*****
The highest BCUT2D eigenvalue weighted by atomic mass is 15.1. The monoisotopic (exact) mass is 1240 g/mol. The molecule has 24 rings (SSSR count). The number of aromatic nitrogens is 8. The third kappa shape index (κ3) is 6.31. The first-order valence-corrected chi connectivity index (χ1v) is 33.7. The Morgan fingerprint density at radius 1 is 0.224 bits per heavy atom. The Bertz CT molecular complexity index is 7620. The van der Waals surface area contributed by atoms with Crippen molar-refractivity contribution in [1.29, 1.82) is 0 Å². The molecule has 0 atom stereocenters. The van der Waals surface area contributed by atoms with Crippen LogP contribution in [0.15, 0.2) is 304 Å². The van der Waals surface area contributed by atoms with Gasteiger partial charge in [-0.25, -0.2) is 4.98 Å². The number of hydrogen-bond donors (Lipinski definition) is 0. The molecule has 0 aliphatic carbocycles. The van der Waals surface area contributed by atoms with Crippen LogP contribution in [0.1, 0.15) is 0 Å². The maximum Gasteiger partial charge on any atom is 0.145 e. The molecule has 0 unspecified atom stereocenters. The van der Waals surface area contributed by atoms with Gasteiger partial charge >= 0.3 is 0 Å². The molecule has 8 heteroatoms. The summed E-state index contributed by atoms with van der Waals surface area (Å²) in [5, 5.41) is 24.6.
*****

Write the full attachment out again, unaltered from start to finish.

The highest BCUT2D eigenvalue weighted by atomic mass is 15.1. The monoisotopic (exact) mass is 1240 g/mol. The molecule has 24 rings (SSSR count). The number of aromatic nitrogens is 8. The third kappa shape index (κ3) is 6.31. The first-order valence-corrected chi connectivity index (χ1v) is 33.7. The Morgan fingerprint density at radius 1 is 0.224 bits per heavy atom. The Bertz CT molecular complexity index is 7620. The van der Waals surface area contributed by atoms with Crippen molar-refractivity contribution in [1.29, 1.82) is 0 Å². The molecule has 0 atom stereocenters. The van der Waals surface area contributed by atoms with Crippen LogP contribution in [0.15, 0.2) is 304 Å². The van der Waals surface area contributed by atoms with Gasteiger partial charge in [-0.25, -0.2) is 4.98 Å². The number of hydrogen-bond donors (Lipinski definition) is 0. The molecule has 0 aliphatic carbocycles. The van der Waals surface area contributed by atoms with Crippen LogP contribution in [0.1, 0.15) is 0 Å². The maximum Gasteiger partial charge on any atom is 0.145 e. The molecule has 0 unspecified atom stereocenters. The van der Waals surface area contributed by atoms with Gasteiger partial charge >= 0.3 is 0 Å². The molecule has 8 heteroatoms. The summed E-state index contributed by atoms with van der Waals surface area (Å²) in [5, 5.41) is 24.6.